Seeing a psychologist for the first time can feel nerve-wracking. You may not know what to expect or how to get the most out of your visit. Proper preparation can help you feel more comfortable and make your first therapy session more productive.
Here are a few helpful tips, remember, this is a potential long term symbiotic relationship, so you need to be comfortable and relaxed with the person in the room with you.
Do Your Research
- Learn about the psychologist's background, areas of expertise, therapeutic approaches, and credentials. Make sure they specialise in issues relevant to your reasons for seeking therapy. Ask yourself, would you prefer someone of the same gender to talk to comfortably?
Know Your Goals
- Reflect on what you want to get out of therapy. Set 1-3 specific goals to discuss with the psychologist like reducing anxiety, improving your mood, developing coping strategies, or help with reducing your chronic pain etc.
Make a List of Topics
- Jot down topics, events, or feelings you want to discuss. This ensures you remember key things you want to cover in the first session.
Consider Your Needs
- Think about the environment or therapeutic style that would make you feel most at ease. Do you want a more structured vs. unstructured setting? Formal vs. casual? In person or a with a degree of separation, as you may feel more comfortable in your own home setting, so a Zoom call perhaps, at least at the start? Discuss this with the psychologist.
- Note down any questions about the psychologist's approach, specialty, confidentiality policies, session format, etc. Asking questions helps you determine if they are a good fit. Therapy is not over in one meeting, think longer term.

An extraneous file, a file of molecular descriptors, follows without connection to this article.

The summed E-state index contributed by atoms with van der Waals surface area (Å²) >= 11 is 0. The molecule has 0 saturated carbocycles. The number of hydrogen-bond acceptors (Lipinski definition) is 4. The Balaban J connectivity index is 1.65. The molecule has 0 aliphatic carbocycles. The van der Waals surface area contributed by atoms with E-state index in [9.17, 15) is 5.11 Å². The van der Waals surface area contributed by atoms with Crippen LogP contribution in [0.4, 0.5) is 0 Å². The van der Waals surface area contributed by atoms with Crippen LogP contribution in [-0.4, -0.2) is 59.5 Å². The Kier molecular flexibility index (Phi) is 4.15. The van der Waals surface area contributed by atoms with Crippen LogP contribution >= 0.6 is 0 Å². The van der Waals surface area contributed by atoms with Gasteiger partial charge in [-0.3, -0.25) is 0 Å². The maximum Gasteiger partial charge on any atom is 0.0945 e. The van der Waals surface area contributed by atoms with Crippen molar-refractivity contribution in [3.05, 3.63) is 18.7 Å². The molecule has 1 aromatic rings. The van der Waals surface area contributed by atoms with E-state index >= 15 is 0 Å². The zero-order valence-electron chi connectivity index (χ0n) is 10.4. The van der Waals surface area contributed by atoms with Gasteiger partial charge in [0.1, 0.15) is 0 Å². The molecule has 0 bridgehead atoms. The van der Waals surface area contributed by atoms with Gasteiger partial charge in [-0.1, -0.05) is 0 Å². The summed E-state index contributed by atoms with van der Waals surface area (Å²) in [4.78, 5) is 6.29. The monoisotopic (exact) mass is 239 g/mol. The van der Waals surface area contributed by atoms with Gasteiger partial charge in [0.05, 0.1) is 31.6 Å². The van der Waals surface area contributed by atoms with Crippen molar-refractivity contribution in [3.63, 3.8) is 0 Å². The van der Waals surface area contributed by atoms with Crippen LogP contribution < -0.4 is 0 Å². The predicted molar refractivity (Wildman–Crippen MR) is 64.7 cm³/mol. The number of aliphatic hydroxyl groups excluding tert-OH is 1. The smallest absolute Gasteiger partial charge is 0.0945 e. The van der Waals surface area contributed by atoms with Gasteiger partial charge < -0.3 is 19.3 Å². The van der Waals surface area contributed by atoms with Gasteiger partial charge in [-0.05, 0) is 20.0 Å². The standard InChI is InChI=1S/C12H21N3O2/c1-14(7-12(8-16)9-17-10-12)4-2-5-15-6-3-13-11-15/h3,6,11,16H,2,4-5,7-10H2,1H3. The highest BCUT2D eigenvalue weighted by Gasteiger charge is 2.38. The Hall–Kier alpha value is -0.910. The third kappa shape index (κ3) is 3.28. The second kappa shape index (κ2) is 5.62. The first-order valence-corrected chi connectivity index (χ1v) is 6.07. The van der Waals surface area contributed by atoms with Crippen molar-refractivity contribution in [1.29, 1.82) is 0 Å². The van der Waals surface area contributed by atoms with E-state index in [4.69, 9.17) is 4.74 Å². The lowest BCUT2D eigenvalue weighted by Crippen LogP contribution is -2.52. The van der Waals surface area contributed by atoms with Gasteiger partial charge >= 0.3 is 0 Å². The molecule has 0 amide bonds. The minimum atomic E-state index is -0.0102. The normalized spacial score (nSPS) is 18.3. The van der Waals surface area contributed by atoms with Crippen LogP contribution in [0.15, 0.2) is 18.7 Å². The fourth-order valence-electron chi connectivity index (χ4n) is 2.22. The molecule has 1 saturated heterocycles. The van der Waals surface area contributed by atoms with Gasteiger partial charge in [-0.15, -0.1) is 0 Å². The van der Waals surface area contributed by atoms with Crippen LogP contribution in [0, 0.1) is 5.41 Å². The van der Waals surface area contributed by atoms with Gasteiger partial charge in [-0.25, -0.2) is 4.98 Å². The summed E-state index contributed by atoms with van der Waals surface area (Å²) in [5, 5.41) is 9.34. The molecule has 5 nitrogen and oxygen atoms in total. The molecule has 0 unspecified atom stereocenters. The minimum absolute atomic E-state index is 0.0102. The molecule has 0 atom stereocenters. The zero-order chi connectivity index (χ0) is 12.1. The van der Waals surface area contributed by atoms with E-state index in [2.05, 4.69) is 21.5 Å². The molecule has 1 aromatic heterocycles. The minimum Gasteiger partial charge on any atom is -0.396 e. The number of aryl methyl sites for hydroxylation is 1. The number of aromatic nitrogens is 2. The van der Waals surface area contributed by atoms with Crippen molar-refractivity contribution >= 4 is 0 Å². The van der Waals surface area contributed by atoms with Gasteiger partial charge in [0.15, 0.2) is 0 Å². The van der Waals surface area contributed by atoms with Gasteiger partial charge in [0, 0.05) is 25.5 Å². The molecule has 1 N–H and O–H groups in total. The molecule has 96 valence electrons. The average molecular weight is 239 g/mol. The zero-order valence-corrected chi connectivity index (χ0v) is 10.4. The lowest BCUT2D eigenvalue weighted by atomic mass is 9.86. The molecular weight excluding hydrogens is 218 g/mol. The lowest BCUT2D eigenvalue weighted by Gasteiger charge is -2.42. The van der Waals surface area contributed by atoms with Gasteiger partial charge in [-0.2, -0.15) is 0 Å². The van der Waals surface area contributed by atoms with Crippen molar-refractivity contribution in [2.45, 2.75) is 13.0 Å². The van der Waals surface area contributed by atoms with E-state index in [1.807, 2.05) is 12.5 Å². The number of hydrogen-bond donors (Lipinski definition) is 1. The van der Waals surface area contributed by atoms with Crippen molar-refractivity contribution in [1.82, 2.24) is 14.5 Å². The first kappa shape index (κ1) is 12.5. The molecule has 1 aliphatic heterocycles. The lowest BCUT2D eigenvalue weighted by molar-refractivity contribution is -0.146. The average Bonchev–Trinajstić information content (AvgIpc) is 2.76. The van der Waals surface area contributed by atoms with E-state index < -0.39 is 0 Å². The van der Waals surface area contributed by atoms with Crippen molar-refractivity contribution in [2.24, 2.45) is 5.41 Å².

Review Your History
- Refresh your memory on important past experiences, struggles, family dynamics, etc. Your background often provides context on mental health concerns. Or, if you have chronic pain, explain the cause thoroughly, was it an injury, was it medical, how has this affected you, your mobility, your home life and the ability to hold down your job perhaps?
- Gather any relevant documents like prior diagnoses, medical records, test results, or prescriptions to share. This provides useful background for the psychologist.
- Leave extra time to complete any intake paperwork and get settled. Arriving late for your meeting, either in person or online will cause you embarrassment and anxious, this won't help you to have a calm mind for your meeting, the early bird catches the mind worm! On the other hand, leave your self some downtime after your meeting, don't rush into tasks, chores or work. Let your mind settle so you mentally go over what's been said, did the therapist set you some tasks to follow through with until your next session?
An initial psychology visit can create many emotions. Proper preparation gets you ready to have an engaging, productive first session and start the journey to better mental health.
Like everything else in life, you only get out what you put in.